In the latest case, the federal court in Canada in Vancouver issued an order dismissing the complaint of Emil Malak, which had alleged that “Avatar” infringed his 1998 screenplay “Terra Incognita.”
After the first day of hearing on Cameron’s motion for summary judgment, Malak approached Cameron’s counsel and said he no longer wanted to pursue his claim. “After listening to the evidence, I became convinced that ‘Avatar” was independently created and accordingly I dismissed my action,” he said.
Malak, a restaurant owner, asserted that he submitted the script to Cameron’s Lightstorm Entertainment in 2002 and the story’s plot centered on an indigenous tribe with tails and braided hair that lives around a tree that houses their collective memories.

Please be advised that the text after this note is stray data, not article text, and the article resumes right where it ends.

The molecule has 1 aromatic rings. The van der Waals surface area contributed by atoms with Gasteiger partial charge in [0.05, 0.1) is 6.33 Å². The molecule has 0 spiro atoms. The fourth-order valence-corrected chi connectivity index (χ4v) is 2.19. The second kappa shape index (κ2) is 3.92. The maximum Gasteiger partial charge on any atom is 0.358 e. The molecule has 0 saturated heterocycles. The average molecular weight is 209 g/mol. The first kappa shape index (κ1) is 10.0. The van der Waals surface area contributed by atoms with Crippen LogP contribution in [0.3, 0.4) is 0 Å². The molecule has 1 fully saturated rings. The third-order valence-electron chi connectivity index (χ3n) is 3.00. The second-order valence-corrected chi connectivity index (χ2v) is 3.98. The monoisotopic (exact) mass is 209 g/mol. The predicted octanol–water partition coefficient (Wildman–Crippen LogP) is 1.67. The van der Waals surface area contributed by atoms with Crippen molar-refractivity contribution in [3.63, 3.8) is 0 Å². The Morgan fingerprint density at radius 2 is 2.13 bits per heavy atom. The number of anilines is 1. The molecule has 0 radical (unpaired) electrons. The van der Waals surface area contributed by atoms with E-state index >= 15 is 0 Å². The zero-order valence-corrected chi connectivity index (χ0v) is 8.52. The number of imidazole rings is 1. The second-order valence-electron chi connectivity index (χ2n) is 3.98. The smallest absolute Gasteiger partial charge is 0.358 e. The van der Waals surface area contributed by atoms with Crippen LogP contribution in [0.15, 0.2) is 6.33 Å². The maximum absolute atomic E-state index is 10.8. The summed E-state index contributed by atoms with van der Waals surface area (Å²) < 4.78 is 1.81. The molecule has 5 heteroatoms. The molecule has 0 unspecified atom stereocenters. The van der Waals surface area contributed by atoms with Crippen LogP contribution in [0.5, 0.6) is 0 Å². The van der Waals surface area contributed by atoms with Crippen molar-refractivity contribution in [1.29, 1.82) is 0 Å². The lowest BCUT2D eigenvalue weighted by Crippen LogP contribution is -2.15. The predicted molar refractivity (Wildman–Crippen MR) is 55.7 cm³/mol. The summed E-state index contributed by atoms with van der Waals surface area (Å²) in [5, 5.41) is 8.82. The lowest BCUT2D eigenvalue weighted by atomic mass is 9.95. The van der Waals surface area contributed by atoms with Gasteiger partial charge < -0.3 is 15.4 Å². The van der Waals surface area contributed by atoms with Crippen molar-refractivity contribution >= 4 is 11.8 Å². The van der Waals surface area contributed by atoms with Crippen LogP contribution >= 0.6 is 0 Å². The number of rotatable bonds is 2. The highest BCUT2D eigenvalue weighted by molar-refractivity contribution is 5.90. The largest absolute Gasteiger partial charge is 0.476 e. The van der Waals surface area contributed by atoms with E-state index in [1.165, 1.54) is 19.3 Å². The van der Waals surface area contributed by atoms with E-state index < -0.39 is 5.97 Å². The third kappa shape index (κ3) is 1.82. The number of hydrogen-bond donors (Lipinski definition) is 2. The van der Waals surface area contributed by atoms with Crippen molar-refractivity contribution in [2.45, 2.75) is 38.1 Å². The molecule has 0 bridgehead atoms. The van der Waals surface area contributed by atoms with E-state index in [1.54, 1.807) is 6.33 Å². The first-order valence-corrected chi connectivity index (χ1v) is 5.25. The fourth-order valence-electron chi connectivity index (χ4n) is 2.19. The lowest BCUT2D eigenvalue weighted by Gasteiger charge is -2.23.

He sought $100 million in damages.
In January, Cameron won a victory in an “Avatar” plagiarism suit with a Maryland judge tossing out the action. The suit by Bryant Moore claimed that Cameron had used his screenplays and drawings to create the 2009 blockbuster.
Separate claims brought by Gerald Marowski and by Eric Ryder were dismissed last year on the basis Cameron independently created “Avatar.”
Cameron announced in December that he will make his next three “Avatar” films for 20th Century Fox in New Zealand. He expects the films to be released on the previously announced dates of December 2016, December 2017 and December 2018.